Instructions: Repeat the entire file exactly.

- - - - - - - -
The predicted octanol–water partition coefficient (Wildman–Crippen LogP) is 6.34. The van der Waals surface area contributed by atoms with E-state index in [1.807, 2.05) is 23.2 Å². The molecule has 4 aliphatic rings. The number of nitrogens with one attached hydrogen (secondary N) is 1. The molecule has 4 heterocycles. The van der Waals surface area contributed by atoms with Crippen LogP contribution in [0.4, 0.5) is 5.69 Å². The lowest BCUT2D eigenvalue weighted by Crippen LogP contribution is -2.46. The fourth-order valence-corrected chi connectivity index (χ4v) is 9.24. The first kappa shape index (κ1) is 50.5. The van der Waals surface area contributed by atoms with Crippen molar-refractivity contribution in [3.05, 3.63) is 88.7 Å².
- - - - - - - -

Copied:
The predicted octanol–water partition coefficient (Wildman–Crippen LogP) is 6.34. The van der Waals surface area contributed by atoms with E-state index in [1.807, 2.05) is 23.2 Å². The molecule has 4 aliphatic rings. The number of nitrogens with one attached hydrogen (secondary N) is 1. The molecule has 4 heterocycles. The van der Waals surface area contributed by atoms with Crippen LogP contribution in [0.4, 0.5) is 5.69 Å². The lowest BCUT2D eigenvalue weighted by Crippen LogP contribution is -2.46. The fourth-order valence-corrected chi connectivity index (χ4v) is 9.24. The first kappa shape index (κ1) is 50.5. The van der Waals surface area contributed by atoms with Crippen molar-refractivity contribution in [3.05, 3.63) is 88.7 Å².